Psychometric properties of measures of hedonic and eudaimonic orientations in Japan: The HEMA scale
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The Hedonic and Eudaimonic Motives for Activities (HEMA) scale measures well-being as a series of orientations. We investigated the HEMA scale’s psychometric properties among two Japanese samples in longitudinal studies over periods of one month (N = 385) and two months (N = 224). Exploratory and confirmatory factor analyses identified three subscales of the HEMA scale: hedonic pleasure orientation, hedonic relaxation orientation, and eudaimonic orientation. On average, at a given point in time, the correlations between subscales were r = .58 for the hedonic pleasure and hedonic relaxation orientations; r = .56 for the hedonic pleasure and eudaimonic orientations; and r = .26 for the hedonic relaxation and eudaimonic orientations—while the internal consistencies were αs > .80 for all subscales. In both studies, the three HEMA subscales had test-retest correlations averaging rs = .51, which suggests that these orientations are temporally quite stable, yet they are also amenable to change. Longitudinal analyses showed correlations between the HEMA scale and external criteria: hedonic pleasure orientation was associated with life satisfaction, positive affect, personal growth, purpose in life, and sense of meaning; hedonic relaxation orientation was associated with life satisfaction, positive affect, calm affect, and personal growth; and eudaimonic orientation was associated with life satisfaction, positive affect, personal growth, purpose in life, and sense of meaning. Implications for future research on the HEMA scale are discussed.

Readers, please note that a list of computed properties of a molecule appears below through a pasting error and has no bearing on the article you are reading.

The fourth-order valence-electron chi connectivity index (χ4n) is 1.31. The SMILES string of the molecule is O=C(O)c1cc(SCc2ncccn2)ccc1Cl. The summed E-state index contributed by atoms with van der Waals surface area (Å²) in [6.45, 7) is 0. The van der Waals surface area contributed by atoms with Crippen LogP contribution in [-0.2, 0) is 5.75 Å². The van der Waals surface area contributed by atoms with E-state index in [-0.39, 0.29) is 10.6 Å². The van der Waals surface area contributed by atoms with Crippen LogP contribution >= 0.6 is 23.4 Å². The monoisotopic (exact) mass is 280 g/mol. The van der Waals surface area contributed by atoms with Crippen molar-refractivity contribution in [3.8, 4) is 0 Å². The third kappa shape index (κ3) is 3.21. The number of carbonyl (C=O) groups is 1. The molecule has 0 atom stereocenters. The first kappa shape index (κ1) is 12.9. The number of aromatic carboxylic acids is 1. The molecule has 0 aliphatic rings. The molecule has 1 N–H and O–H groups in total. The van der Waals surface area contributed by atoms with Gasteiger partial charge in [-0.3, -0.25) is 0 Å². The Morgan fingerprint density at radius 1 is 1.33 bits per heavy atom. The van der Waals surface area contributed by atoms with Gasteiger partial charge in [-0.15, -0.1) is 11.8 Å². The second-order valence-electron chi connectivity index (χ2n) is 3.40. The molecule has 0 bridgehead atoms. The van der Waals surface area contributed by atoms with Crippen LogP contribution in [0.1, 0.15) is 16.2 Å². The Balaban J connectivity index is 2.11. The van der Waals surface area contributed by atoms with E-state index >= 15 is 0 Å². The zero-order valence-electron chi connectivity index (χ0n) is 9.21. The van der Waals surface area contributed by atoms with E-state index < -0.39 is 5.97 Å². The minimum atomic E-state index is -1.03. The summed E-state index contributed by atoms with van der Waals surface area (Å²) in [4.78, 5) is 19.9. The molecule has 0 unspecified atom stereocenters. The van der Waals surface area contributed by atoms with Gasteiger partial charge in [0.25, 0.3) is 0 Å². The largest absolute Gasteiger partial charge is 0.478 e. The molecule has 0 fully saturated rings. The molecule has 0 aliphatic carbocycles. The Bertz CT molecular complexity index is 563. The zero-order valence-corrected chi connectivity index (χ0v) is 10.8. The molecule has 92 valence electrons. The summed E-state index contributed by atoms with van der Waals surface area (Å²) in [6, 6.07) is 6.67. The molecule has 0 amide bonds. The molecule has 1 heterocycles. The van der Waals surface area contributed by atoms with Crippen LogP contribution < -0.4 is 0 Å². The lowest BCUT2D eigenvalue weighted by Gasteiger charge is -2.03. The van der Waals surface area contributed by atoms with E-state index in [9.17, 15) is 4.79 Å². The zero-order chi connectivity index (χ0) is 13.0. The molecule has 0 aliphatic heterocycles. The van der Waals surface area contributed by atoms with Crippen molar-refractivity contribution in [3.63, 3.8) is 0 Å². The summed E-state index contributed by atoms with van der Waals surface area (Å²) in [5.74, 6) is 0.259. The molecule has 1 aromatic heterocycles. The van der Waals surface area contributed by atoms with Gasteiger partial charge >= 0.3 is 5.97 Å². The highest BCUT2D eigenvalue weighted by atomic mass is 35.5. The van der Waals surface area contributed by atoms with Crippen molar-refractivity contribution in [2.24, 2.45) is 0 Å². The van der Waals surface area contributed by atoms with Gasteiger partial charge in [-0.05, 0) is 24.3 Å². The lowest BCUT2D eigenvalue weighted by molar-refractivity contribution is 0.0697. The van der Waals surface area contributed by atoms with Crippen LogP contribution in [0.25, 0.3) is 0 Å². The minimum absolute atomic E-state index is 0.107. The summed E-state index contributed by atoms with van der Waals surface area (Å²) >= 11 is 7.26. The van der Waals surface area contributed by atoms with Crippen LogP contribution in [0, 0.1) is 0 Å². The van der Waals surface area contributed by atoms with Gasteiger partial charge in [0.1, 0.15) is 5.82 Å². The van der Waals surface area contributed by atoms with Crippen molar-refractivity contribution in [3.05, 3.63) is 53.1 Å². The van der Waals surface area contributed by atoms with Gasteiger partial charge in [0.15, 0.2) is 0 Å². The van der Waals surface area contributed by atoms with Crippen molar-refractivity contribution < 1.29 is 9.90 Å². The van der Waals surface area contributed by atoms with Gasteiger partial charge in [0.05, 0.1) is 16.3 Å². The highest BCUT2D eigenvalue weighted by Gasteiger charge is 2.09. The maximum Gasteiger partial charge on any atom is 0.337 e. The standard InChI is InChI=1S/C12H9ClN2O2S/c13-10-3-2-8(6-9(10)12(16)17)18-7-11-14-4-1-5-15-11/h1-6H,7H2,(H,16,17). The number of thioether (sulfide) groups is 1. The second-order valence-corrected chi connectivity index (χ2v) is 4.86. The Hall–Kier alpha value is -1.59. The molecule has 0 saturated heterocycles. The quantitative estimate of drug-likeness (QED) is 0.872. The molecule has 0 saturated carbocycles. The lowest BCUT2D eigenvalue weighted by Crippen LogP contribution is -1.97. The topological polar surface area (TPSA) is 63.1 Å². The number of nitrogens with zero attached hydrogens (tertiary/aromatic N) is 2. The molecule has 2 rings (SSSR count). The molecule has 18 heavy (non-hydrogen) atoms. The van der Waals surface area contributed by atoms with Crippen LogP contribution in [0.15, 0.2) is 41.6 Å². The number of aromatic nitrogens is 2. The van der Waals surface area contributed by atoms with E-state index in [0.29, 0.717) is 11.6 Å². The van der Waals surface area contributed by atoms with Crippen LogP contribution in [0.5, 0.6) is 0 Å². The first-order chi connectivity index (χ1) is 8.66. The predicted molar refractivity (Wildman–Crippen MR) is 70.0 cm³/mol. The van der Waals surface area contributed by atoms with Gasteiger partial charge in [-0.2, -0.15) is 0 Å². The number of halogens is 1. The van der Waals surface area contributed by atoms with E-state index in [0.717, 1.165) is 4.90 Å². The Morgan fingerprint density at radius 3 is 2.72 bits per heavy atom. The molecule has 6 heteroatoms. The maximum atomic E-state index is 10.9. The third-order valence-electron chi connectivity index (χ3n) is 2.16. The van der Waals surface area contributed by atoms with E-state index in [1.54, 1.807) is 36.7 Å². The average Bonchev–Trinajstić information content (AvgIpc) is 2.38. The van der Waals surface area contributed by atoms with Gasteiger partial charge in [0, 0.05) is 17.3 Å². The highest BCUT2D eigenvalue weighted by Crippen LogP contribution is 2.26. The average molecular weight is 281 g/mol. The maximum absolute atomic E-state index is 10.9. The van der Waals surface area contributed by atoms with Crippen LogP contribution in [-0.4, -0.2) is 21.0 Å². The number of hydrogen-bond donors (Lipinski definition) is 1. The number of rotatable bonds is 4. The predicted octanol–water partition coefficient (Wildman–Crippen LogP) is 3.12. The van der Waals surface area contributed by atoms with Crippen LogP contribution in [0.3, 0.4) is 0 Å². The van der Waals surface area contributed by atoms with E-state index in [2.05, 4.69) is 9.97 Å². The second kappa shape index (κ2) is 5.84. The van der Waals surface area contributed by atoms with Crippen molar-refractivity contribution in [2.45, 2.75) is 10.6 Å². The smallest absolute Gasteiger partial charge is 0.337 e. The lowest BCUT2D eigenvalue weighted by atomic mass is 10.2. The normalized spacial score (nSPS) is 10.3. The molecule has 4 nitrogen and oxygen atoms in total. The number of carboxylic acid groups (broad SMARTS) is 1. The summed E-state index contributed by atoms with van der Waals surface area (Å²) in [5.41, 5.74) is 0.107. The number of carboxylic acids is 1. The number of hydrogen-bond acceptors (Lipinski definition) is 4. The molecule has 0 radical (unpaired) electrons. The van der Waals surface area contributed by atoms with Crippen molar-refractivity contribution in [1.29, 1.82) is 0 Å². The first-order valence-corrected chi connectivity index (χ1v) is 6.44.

KeywordsWell-being Hedonia Eudaimonia Motives Psychometric properties
The authors acknowledge Yoshiko Honma for helping to collect the data of Study 1.
Compliance with Ethical Standards
Conflict of Interest
The authors declare that they have no conflict of interest.
All procedures performed in studies involving human participants were in accordance with the ethical standards of the institutional and/or national research committee and with the 1964 Helsinki declaration and its later amendments or comparable ethical standards.
Informed consent was obtained from all individual participants included in the study.
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